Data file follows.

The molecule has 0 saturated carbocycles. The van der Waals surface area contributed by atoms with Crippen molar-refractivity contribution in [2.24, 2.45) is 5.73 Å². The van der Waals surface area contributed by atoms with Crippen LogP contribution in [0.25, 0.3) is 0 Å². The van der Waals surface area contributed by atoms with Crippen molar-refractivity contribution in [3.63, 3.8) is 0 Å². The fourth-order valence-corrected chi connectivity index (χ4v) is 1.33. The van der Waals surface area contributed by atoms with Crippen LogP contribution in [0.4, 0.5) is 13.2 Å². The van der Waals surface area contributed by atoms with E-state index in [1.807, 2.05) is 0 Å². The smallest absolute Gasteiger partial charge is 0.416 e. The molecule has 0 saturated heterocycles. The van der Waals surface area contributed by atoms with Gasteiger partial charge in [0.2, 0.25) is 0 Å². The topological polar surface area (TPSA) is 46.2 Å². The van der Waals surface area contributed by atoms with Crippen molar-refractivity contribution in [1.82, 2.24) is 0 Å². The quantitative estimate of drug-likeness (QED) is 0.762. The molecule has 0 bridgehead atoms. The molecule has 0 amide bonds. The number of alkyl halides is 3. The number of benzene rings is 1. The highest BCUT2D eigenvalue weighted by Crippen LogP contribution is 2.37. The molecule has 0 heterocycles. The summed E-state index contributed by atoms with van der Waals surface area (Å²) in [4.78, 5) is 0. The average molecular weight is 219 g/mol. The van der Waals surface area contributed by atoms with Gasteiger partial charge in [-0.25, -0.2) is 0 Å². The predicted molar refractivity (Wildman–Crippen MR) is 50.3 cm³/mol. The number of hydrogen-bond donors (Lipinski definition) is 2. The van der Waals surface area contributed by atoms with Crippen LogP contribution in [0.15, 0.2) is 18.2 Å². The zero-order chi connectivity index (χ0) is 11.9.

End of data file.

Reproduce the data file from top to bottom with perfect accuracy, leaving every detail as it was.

The molecule has 0 saturated carbocycles. The van der Waals surface area contributed by atoms with Crippen molar-refractivity contribution in [2.24, 2.45) is 5.73 Å². The van der Waals surface area contributed by atoms with Crippen LogP contribution in [0.25, 0.3) is 0 Å². The van der Waals surface area contributed by atoms with Crippen molar-refractivity contribution in [3.63, 3.8) is 0 Å². The fourth-order valence-corrected chi connectivity index (χ4v) is 1.33. The van der Waals surface area contributed by atoms with Crippen LogP contribution in [0.4, 0.5) is 13.2 Å². The van der Waals surface area contributed by atoms with E-state index in [1.807, 2.05) is 0 Å². The smallest absolute Gasteiger partial charge is 0.416 e. The molecule has 0 saturated heterocycles. The van der Waals surface area contributed by atoms with Gasteiger partial charge in [0.2, 0.25) is 0 Å². The topological polar surface area (TPSA) is 46.2 Å². The van der Waals surface area contributed by atoms with Crippen molar-refractivity contribution in [1.82, 2.24) is 0 Å². The quantitative estimate of drug-likeness (QED) is 0.762. The molecule has 0 bridgehead atoms. The molecule has 0 amide bonds. The number of alkyl halides is 3. The number of benzene rings is 1. The highest BCUT2D eigenvalue weighted by Crippen LogP contribution is 2.37. The molecule has 0 heterocycles. The summed E-state index contributed by atoms with van der Waals surface area (Å²) in [4.78, 5) is 0. The average molecular weight is 219 g/mol. The van der Waals surface area contributed by atoms with Gasteiger partial charge in [-0.25, -0.2) is 0 Å². The predicted molar refractivity (Wildman–Crippen MR) is 50.3 cm³/mol. The number of hydrogen-bond donors (Lipinski definition) is 2. The van der Waals surface area contributed by atoms with Crippen LogP contribution in [0.15, 0.2) is 18.2 Å². The zero-order chi connectivity index (χ0) is 11.9.